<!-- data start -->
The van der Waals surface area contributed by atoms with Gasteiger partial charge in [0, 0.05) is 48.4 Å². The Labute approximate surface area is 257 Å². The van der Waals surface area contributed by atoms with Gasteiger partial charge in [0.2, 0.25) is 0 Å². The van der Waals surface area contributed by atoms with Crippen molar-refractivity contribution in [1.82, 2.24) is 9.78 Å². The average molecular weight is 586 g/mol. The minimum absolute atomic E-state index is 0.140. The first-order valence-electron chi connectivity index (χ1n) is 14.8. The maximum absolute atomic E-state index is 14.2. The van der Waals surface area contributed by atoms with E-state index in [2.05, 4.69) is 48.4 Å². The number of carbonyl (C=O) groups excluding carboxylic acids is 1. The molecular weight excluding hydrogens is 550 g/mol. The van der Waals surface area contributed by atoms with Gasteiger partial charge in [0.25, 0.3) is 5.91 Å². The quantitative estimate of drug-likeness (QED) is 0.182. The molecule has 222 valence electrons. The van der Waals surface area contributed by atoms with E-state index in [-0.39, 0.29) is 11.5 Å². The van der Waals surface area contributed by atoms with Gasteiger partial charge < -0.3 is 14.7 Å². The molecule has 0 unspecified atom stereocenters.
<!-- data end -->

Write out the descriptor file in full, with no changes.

The van der Waals surface area contributed by atoms with Gasteiger partial charge in [0, 0.05) is 48.4 Å². The Labute approximate surface area is 257 Å². The van der Waals surface area contributed by atoms with Gasteiger partial charge in [0.2, 0.25) is 0 Å². The van der Waals surface area contributed by atoms with Crippen molar-refractivity contribution in [1.82, 2.24) is 9.78 Å². The average molecular weight is 586 g/mol. The minimum absolute atomic E-state index is 0.140. The first-order valence-electron chi connectivity index (χ1n) is 14.8. The maximum absolute atomic E-state index is 14.2. The van der Waals surface area contributed by atoms with E-state index in [2.05, 4.69) is 48.4 Å². The number of carbonyl (C=O) groups excluding carboxylic acids is 1. The molecular weight excluding hydrogens is 550 g/mol. The van der Waals surface area contributed by atoms with Gasteiger partial charge in [0.25, 0.3) is 5.91 Å². The quantitative estimate of drug-likeness (QED) is 0.182. The molecule has 222 valence electrons. The van der Waals surface area contributed by atoms with E-state index in [-0.39, 0.29) is 11.5 Å². The van der Waals surface area contributed by atoms with Gasteiger partial charge < -0.3 is 14.7 Å². The molecule has 0 unspecified atom stereocenters.